The train moved off on time and the man opposite spread his Chinese newspaper out across the table leaving no room for anybody else to put a drink on it. I plugged myself back into my MP3 player and began to read. Not long into the journey the man tired of his newspaper and fell asleep on top of it, I was jealous that Asians have the ability to sleep anywhere, anyhow, no matter how uncomfortable it is I can guarantee by 10pm most of them are asleep. I was tired, yet unable to sleep. I was squashed up against the window with no escape possible as the man sitting next to me slipped silently into a comatose state. Tragedy struck when my MP3 payer froze, I began to swear aloud and extreme panic set in as I was frightened that I would have to sit on the train for another 12 hours without any music to drown out the drum of the train tracks. I frantically searched for something that I could stick into the reset hole on the bottom of the device, nothing. “This never happens, why is it happening now?” The question was going round in my head. “Think Andy, think!”. I forced myself to take an emergency inventory of all the items I had on me within easy reach that could be turned into a small pointy object. “Can I get the pins from my sewing kit from my bag?”. The answer was no as it was right at the bottom and I couldn't get out anyway. “Eureka!”, I thought as I pulled out my memory stick containing personal information from my secret under-clothing money belt. On the stick it had a small, malleable key ring that I could bend straight. I placed the newly formed key ring into the whole and heard the light click from the button and to my relief the device restarted and music began to flow into the earphones that I kept inside my ears.

I was at peace for a while longer and managed to slip out of my confinement past the sleeping people and went for a walk up and down the train. Everybody was asleep. Some piled up on top of each other, some sleeping in the aisle, some were smoking in between carriages. I managed to stumble upon the restaurant car which was empty apart from a couple of workers lazing around drinking tea. I felt as though I found refuge and made myself at home in the centre of the carriage, sent my mum a text message and got back to the book. I only sat in there for ten minutes before I got kicked out by the workers and so, I dejectedly returned to my cramped and uncomfortable seat. It was nearing 3am and my anxiety was at an al time high although my energy levels were so low my body couldn't sustain it much longer so I slowly began to drift off to sleep.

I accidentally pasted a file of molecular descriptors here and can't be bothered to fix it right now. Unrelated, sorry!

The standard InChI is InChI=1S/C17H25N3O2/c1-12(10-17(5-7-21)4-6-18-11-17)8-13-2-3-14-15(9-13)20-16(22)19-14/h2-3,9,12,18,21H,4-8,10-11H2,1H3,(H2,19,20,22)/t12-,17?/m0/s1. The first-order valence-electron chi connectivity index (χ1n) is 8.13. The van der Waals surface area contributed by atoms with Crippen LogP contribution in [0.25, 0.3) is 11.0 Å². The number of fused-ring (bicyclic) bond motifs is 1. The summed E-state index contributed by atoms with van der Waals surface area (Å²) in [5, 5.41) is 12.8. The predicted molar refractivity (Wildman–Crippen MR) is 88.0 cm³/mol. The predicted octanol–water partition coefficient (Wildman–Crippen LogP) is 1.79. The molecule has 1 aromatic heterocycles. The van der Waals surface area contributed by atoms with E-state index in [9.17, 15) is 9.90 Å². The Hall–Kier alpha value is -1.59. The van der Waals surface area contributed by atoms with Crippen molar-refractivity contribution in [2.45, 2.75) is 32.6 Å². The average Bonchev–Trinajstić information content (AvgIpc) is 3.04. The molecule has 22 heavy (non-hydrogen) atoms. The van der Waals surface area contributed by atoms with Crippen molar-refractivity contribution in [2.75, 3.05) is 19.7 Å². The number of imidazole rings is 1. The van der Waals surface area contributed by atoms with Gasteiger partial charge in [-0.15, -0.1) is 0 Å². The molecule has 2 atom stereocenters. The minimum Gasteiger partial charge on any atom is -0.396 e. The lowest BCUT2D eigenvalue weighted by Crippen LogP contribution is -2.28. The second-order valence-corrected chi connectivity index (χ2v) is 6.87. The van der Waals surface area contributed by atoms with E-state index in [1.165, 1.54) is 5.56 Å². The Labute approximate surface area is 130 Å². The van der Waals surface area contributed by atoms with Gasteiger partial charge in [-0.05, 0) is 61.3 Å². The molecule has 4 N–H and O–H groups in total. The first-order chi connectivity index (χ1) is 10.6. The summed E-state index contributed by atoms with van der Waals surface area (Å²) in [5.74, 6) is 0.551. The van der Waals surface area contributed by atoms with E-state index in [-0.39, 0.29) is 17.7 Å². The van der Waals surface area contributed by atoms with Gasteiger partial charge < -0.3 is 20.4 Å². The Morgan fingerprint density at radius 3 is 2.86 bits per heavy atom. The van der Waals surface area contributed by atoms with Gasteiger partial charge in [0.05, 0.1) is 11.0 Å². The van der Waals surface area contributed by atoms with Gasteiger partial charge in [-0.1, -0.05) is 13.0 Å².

I intermittently woke up when my neighbours moved positions causing a whole reorganisation of leg and arm positions. The last time I briefly became conscious I noticed sunlight was coming through the window which must have relaxed me completely as the next time I was woken up by the man next to me saying that we were almost in Nanning. Thank god for that, I was so relieved that the journey was coming to an end.

The train pulled into Nanning and I alighted the carriage entering the last Chinese railway station on my journey. The weather was dull and the clouds threatened heavy rain so I quickly followed the directions to Lotus Land Hostel and checked in. Unfortunately I wasn't able to get straight into my bed as it wasn't ready, so I waited in the most homely comfortable hostel common area I have ever been in. As soon as I got word that my bed was ready I bolted up the stairs and crashed for the rest of the morning and well into the afternoon.